Yet in dystopic fiction, it’s the opposite—systemic failure leads to societal failure, be it economic collapse, climate change or zombie apocalypse. Consider the “Great Panic” in Max Brook’s World War Z where hoarding and mutual suspicion caused more harm than the zombies. Group A has food and Group B has ammunition, but neither group wants to traverse the infected areas to trade. To say nothing of a lack of trust. So either Group A is overrun and Group B starves, or one group has to raid and displace the other.

Or The Handmaid’s Tale where the Sons of Jacob create panic through a staged terrorist attack in order to have the support they need to launch their theocratic revolution.

Societal collapse leads to systems collapse?

Yet rarely do we have fiction where society breaks down before its systems. Simply put, this would mean a people “gives up” and stops working, having children and pursuing leisure (G-23 Paxilon Hydrochlorate notwithstanding). In fiction, we would abhor this. We crave characters who fight against long odds where most people—including the reader—would give up.

From Idiocracy, but I heard conversations just like this. (What makes this especially amusing is the grammatical error—intentional or not?)

(Aside: A film that explores this concept is Mike Judge’s under-appreciated Idiocracy. Set 500 years in the future, two cryogenically frozen people from the present awake to find the results of the trend where educated, middle class couples delay having children (or don’t have them at all) while dumb people continue to have large families. Over multiple generations, humankind is stupid, ignorant and incapable of maintaining the technology that previous generations build. However, this is not exactly what I am getting at since in this film society has not given up; they are too dumb to even make that decision.)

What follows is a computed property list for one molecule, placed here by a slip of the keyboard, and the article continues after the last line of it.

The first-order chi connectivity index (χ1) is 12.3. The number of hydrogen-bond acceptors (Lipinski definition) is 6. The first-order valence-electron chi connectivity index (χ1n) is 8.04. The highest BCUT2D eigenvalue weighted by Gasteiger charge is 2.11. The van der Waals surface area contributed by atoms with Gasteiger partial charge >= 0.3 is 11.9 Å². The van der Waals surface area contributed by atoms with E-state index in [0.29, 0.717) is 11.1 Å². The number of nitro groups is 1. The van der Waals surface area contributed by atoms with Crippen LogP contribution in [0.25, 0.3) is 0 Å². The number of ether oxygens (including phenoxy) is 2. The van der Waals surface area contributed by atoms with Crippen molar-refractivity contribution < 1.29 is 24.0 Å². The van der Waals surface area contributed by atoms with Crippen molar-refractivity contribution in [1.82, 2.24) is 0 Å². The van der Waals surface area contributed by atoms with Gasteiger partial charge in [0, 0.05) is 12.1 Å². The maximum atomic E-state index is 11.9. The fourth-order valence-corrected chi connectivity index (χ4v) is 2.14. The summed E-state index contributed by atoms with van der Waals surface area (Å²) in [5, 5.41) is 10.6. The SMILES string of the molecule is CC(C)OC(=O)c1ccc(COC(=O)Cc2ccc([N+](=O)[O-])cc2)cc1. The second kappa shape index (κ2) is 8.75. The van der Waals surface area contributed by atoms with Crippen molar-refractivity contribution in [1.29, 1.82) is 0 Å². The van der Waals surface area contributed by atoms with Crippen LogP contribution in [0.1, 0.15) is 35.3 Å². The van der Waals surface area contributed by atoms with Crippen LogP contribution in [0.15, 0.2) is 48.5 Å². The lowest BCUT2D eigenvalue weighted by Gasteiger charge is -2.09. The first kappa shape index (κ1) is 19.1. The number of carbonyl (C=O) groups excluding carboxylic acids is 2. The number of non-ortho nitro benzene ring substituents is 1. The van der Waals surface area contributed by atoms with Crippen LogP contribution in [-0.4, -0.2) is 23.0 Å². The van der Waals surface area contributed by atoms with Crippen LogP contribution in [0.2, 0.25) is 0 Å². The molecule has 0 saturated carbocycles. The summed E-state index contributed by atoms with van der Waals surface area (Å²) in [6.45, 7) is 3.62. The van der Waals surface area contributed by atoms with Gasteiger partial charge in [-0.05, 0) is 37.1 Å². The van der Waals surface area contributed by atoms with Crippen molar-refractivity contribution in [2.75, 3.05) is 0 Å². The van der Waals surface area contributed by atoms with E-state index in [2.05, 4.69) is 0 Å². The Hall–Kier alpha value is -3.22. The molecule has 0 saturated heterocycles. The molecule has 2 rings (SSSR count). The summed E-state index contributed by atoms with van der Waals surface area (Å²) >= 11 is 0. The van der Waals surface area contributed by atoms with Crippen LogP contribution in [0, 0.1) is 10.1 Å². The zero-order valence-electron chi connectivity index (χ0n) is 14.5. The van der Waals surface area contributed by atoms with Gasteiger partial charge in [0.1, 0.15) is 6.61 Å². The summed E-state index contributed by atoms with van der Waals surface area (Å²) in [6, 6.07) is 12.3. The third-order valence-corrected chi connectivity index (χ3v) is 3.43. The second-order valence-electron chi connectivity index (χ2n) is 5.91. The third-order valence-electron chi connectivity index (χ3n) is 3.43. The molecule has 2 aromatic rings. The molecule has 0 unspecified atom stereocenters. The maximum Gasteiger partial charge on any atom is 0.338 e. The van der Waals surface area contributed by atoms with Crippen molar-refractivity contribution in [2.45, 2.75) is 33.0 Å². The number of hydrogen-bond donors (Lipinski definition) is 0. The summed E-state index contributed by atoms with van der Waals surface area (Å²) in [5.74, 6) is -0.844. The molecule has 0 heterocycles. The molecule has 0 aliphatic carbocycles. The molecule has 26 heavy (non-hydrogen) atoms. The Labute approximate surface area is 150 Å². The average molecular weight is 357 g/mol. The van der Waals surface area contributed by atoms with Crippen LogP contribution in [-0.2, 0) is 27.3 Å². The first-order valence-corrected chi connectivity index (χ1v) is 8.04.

Yet could we be moving in that direction? Is this rudeness and lack of mutual respect a symptom of a larger issue? Consider that voter turnout continues to drop. Membership in service organizations like the Lions Club or Kiwanis is declining. Interaction with neighbours is limited to a polite wave.

The Time Machine revisited

In H.G. Wells’ The Time Machine, evolution had split humans into two species over hundreds of thousands of years. The working class became monstrous Morlocks, who maintained ancient subterranean technology. The wealthy aristocracy became the frail Eloi, who don’t require strength or intellect since technology has solved their problems.

This division reflected Wells’ sociopolitical views. But through the lens of today, might it be sooner than the 8028th century before we have these divisions?

Societal norms, which enforce behaviour better than laws (e.g., we feel more compelled to not pick our nose in public than obey the speed limit) are breaking down. We are disengaging from our larger society. Yes, there have been systemic problems—economic uncertainty, allegations of election fraud in virtually every election, climate change. But I’d argue people simply don’t care anymore. There’s no consequence for being rude or uncivil, so why bother? Especially when selfish behaviour results in positive outcomes for you? So it’s not that our systems our failing, by disengaging from society we will come to ignore our systems, leading to their failure.

Rather than Morlocks and Eloi, in several thousands years might humanity evolve into two species different than what Wells envisioned? One might be loud, rude, oblivious brutes incapable of cooperation. But another would be the descendants of those who held to societal conventions. Might this latter group, through cooperation, manipulate systems to their advantage and use the former group as cheap labour? It won’t be The Matrix that enslaves us, but those few among us still saying “Please” and “Thank you”.

It could make for some very interesting science fiction.